In the North, 21 arts and culture organizations have received $400,000 through the B.C. government’s StrongerBC plan for economic recovery.
“These are difficult times, and we all need art, music, and stories more than ever to help us get through it,” said Stikine MLA Nathan Cullen. “That’s why we’re making sure that arts and culture are a foundational part of B.C.’s economic recovery. Supporting community institutions like the Bulkley Valley Museum is an important way we can make sure that our communities will be just as vibrant when the pandemic is over.”
As part of StrongerBC: BC’s Economic Recovery Plan, the BC Arts Council provided the Expanded Arts and Culture Resilience Supplement to organizations that receive annual operating funding or project grants. Organizations can use the funds to pay for operating costs, like rent and utilities, paying artists and protecting or restoring jobs, such as theatre technicians, production designers or arts administrators.
For example, the Bulkley Valley Museum in Smithers is using its supplement to help offset lost revenues. It is also helping the museum extend the employment contract of a staff member in order to continue adapting programming to be COVID-19 safe and transitioning programming to digital.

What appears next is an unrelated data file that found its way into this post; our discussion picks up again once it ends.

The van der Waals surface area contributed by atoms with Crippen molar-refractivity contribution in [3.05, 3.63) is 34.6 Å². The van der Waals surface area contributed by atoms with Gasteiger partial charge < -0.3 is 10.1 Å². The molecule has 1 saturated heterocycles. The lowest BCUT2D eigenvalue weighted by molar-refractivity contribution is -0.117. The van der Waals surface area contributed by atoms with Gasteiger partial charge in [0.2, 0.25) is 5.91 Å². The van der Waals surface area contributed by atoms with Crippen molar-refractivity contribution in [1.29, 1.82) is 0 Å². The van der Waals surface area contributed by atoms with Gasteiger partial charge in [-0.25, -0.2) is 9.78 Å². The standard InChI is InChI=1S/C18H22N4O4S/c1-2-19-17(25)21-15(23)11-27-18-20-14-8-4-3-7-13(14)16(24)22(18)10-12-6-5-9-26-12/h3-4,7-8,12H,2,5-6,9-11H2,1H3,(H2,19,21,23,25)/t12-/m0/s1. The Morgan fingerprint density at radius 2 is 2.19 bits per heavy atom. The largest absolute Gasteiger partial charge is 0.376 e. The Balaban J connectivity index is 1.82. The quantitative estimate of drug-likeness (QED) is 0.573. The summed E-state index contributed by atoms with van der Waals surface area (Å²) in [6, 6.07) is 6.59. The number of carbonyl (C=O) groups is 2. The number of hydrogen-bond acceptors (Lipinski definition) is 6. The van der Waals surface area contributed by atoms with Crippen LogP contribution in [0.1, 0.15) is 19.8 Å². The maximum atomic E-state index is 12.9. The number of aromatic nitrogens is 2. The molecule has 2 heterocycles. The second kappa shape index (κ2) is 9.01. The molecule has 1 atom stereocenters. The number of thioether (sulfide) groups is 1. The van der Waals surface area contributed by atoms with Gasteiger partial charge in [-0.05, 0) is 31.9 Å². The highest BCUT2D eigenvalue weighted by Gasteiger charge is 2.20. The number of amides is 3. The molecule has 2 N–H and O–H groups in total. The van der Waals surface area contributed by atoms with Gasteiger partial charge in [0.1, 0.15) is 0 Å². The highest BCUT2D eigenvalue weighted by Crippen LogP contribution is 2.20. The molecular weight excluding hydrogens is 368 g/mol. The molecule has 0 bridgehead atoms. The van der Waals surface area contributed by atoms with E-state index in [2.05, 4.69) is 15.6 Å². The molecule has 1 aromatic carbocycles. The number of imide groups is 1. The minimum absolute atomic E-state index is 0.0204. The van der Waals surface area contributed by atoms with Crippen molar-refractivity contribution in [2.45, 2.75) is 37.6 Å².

“We’ve found ways to still offer people a cultural experience through limited entries and online programs, including our Collections Online database system, but our revenue is down this year,” said Kira Westby, curator of the Bulkley Valley Museum. “This support from the B.C. government is so critical to keeping our doors open and allowing us to plan for the future.”
Sunset Theatre in Wells is using its supplement to plan its recovery when the theatre can open its doors again.
“Everyone is struggling right now, but live performance artists and organizations have been particularly hit,” said Karen Jeffery, artistic director of Sunset Theatre. “Rural artists have the added burden of limited resources and options available to diversify. This supplemental funding is such a boost in the arm and comes at a time when we needed to seriously examine the future of our organization. This money allows us to keep the doors open and to keep finding creative ways to offer our services to our community.”
To make sure organizations got access to funding as soon as possible, the BC Arts Council started rolling out funding in November 2020. The funding is now fully allocated. In total, the province is providing $15.7 million in supplements to 556 arts and culture organizations in communities throughout B.C.
To see a full list of recipients, visit: https://www.bcartscouncil.ca/funding/recipients/